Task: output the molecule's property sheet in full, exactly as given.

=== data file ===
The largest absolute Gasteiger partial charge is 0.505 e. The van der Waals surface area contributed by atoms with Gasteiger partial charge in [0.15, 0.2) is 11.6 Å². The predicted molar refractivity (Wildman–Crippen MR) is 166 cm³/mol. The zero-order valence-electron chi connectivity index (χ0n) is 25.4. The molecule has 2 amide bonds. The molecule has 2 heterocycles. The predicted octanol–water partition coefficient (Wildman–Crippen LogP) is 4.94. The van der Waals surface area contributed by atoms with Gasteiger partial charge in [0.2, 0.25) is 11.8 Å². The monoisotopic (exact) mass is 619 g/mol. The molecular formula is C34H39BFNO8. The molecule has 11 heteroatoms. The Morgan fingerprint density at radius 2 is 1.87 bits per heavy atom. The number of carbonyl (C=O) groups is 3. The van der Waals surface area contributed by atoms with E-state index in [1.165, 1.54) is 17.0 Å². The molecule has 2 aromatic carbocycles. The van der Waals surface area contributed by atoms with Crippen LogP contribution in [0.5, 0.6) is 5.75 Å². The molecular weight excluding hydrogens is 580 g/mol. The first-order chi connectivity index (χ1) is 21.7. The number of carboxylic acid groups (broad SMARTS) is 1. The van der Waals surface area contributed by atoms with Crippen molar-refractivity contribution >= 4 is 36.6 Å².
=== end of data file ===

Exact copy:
The largest absolute Gasteiger partial charge is 0.505 e. The van der Waals surface area contributed by atoms with Gasteiger partial charge in [0.15, 0.2) is 11.6 Å². The predicted molar refractivity (Wildman–Crippen MR) is 166 cm³/mol. The zero-order valence-electron chi connectivity index (χ0n) is 25.4. The molecule has 2 amide bonds. The molecule has 2 heterocycles. The predicted octanol–water partition coefficient (Wildman–Crippen LogP) is 4.94. The van der Waals surface area contributed by atoms with Gasteiger partial charge in [0.2, 0.25) is 11.8 Å². The monoisotopic (exact) mass is 619 g/mol. The molecular formula is C34H39BFNO8. The molecule has 11 heteroatoms. The Morgan fingerprint density at radius 2 is 1.87 bits per heavy atom. The number of carbonyl (C=O) groups is 3. The van der Waals surface area contributed by atoms with E-state index in [1.165, 1.54) is 17.0 Å². The molecule has 2 aromatic carbocycles. The van der Waals surface area contributed by atoms with Crippen LogP contribution in [0.5, 0.6) is 5.75 Å². The molecular weight excluding hydrogens is 580 g/mol. The first-order chi connectivity index (χ1) is 21.7. The number of carboxylic acid groups (broad SMARTS) is 1. The van der Waals surface area contributed by atoms with Crippen molar-refractivity contribution >= 4 is 36.6 Å².